Expected Moves

Earnings season kicks off in earnest this week with some of the largest financial institutions in the world reporting over the next few days. This is happening in an option volatility environment that is the lowest since the pandemic sell-off this Spring. Here’s a quick look at the moves options are pricing:

Expected Moves for the Week of April 12th:

  • JP Morgan (JPM) / 2.5%
  • Bank of America (BAC) / 3.1%
  • Wells Fargo (WFC) / 3.4%
  • Goldman Sachs (GS) / 3.1%
  • Morgan Stanley (MS) / 3.3%

Options are pricing fairly similar moves in these stocks. Wells Fargo with the largest expected move and JP Morgan the least.

For stock traders, knowing the expected move can provide a useful gut-check when coming into uncertain events like earnings. It can also offer insight when managing risk associated with existing positions.

For option traders it can also help inform strike selection – whether trading directionally, hedging a stock position or when looking to create income/overlay strategies.

On Friday we highlighted and compared two short premium strategies against long stock – the covered call, and the Iron Condor. You can read that comparison here.


Using The Expected Move To Create Bullish Spreads

Using Bank of America (BAC) as an example, we can see how the expected move might be used to help guide strike selection on option spreads – both debit and credit. We can also see how option spreads might be used to help reduce capital outlay and potentially improve probability of profits (versus buying outright calls or puts).

With BAC trading near $39.40, the expected move for earnings is about 3%. If a trader did not want to simply position for earnings, but wanted to look forward a few weeks, they can look out to May 21st expiration to generate spreads, both debit and credit and then compare those to outright calls and stock. Here’s an example with a bullish target, in line with the expected move for May 21st (6.4%), via Options AI:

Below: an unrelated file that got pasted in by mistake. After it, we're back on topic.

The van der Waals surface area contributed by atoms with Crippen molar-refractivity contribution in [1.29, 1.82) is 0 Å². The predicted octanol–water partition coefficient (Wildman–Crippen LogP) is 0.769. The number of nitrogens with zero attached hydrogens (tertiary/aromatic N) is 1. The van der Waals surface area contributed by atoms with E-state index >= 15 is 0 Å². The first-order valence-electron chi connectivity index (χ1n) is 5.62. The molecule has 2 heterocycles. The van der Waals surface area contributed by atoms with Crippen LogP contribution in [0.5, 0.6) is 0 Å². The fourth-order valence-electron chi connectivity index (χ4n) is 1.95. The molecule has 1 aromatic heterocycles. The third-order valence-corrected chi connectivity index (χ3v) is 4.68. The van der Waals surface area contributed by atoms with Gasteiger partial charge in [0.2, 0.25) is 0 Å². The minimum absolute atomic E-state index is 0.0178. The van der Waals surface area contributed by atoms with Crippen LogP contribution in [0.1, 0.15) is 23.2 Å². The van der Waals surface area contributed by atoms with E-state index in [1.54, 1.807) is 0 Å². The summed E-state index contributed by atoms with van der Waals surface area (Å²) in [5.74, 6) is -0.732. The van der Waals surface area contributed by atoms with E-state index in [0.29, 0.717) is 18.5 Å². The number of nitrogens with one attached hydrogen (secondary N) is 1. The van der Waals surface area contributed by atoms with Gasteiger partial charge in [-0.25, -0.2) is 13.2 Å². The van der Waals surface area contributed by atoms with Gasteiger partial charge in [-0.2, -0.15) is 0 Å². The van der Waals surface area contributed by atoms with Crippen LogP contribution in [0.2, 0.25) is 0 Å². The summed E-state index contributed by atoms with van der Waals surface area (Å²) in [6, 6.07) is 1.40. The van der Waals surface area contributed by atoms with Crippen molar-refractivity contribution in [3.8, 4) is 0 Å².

Trades based on that move:

As one can see, the max risk/cost of each option strategy is significantly less than the stock equivalent of owning 100 shares. An outright 39 call would cost about $173 and has unlimited upside potential. However, it needs the stock above 40.73 on May 21st just to be profitable.

The 39/42 debit call spread reduces the cost (in comparison to the 39 call.) It caps potential gains (at 42 in the stock), but in so doing lowers the breakeven in the trade to 40.13, and therefore increases the probability of profit, from 39% to 45%.

Finally, we see two credit put spreads. These strategies can be thought of as being bullish by selling to the bears. The 39/37 credit put spread looks to collect up to $69 if the stock is at or above 38.31 on May 21st. It collects the entire $69 if the stock is above 39 on that date. The spread risks up to $131 to do so. If the stock is below 37 on May 21st, the entire $131 is lost.

The 37/36 credit put spread risks $80 to make up to $20. This trade only needs BAC above 37 on May 21st, but if the stock is below 36, it would lose $80.

How any of these strategies do is dependent on the stock itself. But they offer investors and traders options beyond stock or simple calls.


Using the Expected Move to Create Bearish Spreads

Traders can also use the expected move to create bearish spreads. These trade types can be used either outright, or against stock as a hedge or potential income strategy.

Here’s an example, again using a May 21st expiration in BAC:

And the trades generated based on that move:

Once again we can see an outright option, and several spreads. For those already long the stock, some of the spreads can be used to hedge into an earnings event, or even to potentially add income to the position.

For example, the 42/43 credit call spread risks $80 to make up to $20 if the stock is at or below $42 on May 21st. A more aggressive version of that trade type is show in the 39/42 credit call spread. In both cases if the stock went higher, through the short strikes, the positions would risk losing money versus any gains via the trader’s long stock. However, if the stock went lower, or even sideways, both trades would allow the traders to collect premium, and lower their cost basis in the stock.

The 39/37 debit put spread could be used as a hedge, potentially giving up $69 if the stock does indeed go higher over the next month.


Options AI puts the expected move at the heart of its chart-based platform and Learn / Options AI has a couple of free tools as well as education on expected moves and spread trading.

Here’s a peek ahead to next week and Netflix earnings, via Options AI’s earnings calendar:

NFLX / Expected Move: 7% / Recent moves: +17%, -7%, -7%

Please note, any stocks and/or trading strategies referenced are for informational and educational purposes only and should in no way be construed as recommendations. The strategies depicted represent just a few of the many potential ways that options might be used to express any particular view. All prices are approximate at the time of writing. Option spreads involve additional risks that should be fully understood prior to investing.

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